There is a very important distinction between a good leader and an extraordinary one. Chances are you've had plenty of adequate bosses in your life, but there may be only one or two supervisors that stick out in your mind for their exceptional ability to lead. But what is it about these professionals that makes them stand out from the rest?
That is the question Harvard Business Review contributor Ron Carucci set out to answer in a ten-year long study on executive transitions. Extensive statistical analysis of more than 2,700 leadership interviews led Carucci to conclude that exceptional leaders, across industries, excelled in four key areas.
1. Above average decision-making skills
Leaders are tasked with making difficult decisions. It is a standard part of the job. Whether settling a dispute between two managers about how to approach a business problem or making a final call on how to deal with a client request, a leader's ability to make decisions plays a big role in their success.
Through the course of Carucci's study, he found that extraordinary decision-making was a skill held by very few leaders – making it an invaluable trait.
A McKinsey survey of over 2,200 leaders echoed the lack of great decision-makers in the workplace. Only 28 per cent of respondents claimed the strategic decision-making in their office was good. Perhaps more importantly, 60 per cent reported that the bad decisions were just as commonplace as the good decisions.
The key to good decision-making, according to Carucci, stems from an ability to strike a balance between fact-based decisions and intuition-based choices. While many leaders fall into one of the two categories, good decision-makers take both sides into consideration to choose a course of action.
2. Solid and long-lasting connections
There are many leadership skills that can be learned with some considerable effort but likability is among the hardest to teach. More often than not, either people like you or they don't. But likability is a core component of forming connections across your professional network.
The key here, in terms of leadership, involves learning how to make deep and durable connections with other professionals. Carucci's study found this ability to be the most salient skill separating exceptional leaders from adequate leaders.
Connections tend to stem from strong communication.
Strong executive relationships tended to be rooted in strong communication. When leaders were constantly engaging in meaningful conversations with their team, their leadership was more likely to be perceived as exceptional.
Inc. Magazine contributor Peter Gasca noted that being a great communicator has a lot more to do with listening than talking. Leaders that take the time to listen and ask the right questions are generally more in-tune with their team, which garners respect. This also has the added benefit of cultivating trust within your team. Showing genuine interest in their ideas and concerns, and making moves to take action can be the difference between exceptional leadership and adequate leadership.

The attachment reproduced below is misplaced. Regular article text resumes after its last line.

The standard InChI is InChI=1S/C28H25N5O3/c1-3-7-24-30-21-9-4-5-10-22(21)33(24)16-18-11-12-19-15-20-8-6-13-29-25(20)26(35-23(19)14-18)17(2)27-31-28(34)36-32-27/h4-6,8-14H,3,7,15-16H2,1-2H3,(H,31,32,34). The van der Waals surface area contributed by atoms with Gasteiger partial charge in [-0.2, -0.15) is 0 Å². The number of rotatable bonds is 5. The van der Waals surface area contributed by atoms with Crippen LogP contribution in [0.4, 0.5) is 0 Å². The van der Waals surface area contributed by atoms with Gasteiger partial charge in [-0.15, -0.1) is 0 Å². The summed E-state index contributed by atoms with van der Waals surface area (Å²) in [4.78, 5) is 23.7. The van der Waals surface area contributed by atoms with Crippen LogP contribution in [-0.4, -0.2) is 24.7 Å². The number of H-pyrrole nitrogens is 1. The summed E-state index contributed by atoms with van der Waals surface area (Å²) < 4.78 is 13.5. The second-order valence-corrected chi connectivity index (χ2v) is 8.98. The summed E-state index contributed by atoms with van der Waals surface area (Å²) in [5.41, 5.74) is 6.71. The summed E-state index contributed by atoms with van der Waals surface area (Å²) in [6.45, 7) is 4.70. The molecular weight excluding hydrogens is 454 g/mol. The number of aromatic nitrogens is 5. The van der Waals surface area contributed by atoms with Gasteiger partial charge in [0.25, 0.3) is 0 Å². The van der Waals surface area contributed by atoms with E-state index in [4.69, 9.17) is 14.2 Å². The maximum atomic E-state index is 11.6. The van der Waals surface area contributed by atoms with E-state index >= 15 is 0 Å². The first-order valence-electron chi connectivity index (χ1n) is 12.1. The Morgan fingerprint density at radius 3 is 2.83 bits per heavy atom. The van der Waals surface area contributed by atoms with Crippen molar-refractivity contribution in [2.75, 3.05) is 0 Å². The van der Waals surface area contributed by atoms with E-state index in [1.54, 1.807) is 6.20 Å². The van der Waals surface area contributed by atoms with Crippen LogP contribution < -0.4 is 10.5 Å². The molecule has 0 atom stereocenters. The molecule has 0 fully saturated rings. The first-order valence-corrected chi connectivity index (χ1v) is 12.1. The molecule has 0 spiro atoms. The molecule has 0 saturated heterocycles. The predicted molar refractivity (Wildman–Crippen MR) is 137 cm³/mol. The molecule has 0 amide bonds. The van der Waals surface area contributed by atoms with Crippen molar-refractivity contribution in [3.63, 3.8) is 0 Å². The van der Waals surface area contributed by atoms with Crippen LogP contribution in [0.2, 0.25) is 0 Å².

3. A complete understanding of their business
It can be easy to fall into the executive bubble as a leader. However, the best executives have an extensive knowledge about the various moving parts in their organisation. This can transform leadership because it helps executives view business problems and solutions through a more holistic lens.
When executives approach leadership in a segmented fashion, it tends to encourage a disjointed approach to problem-solving. Instead of thinking: what is the marketing solution to this issue, what is the sales solution and what is the operational solution, exceptional bosses recognise the importance of weaving these departments together to create a more complete solution.
4. Exceptional industry knowledge
In such a digitally-advanced world, the business landscape is constantly changing. Whether it is the entrance of new competitors or more advanced technologies, extraordinary leaders are a step ahead of the curve. Instead of seeing changes as threats, they view them as opportunities and shape longer-sighted plans around them.
In times of disruption, many leaders rush to make hurried decisions, explains Carucci. Exceptional leaders rely on their reservoir of industry knowledge, and recognise that change is merely a part of the natural progression of business. They capitalise on change instead of running from it.
Acquiring exceptional leadership skills via training
With ten years of data to back these findings, Carucci has established a pretty concrete foundation for what makes up an exceptional leader. The best part about these core competencies is that they are not only teachable but deeply connected.
To make great decisions for your business, you first need to have a complete understanding of how your organisation works. To truly garner a deeper industry knowledge, you need to form strong and durable relationships – with not only your staff members, but with your peers.
Here at LMIT, we offer courses which integrate all of these skills sets. While exceptional leadership may be elusive, learning the skills to get there is easy when you train with LMIT.
Published by: LMIT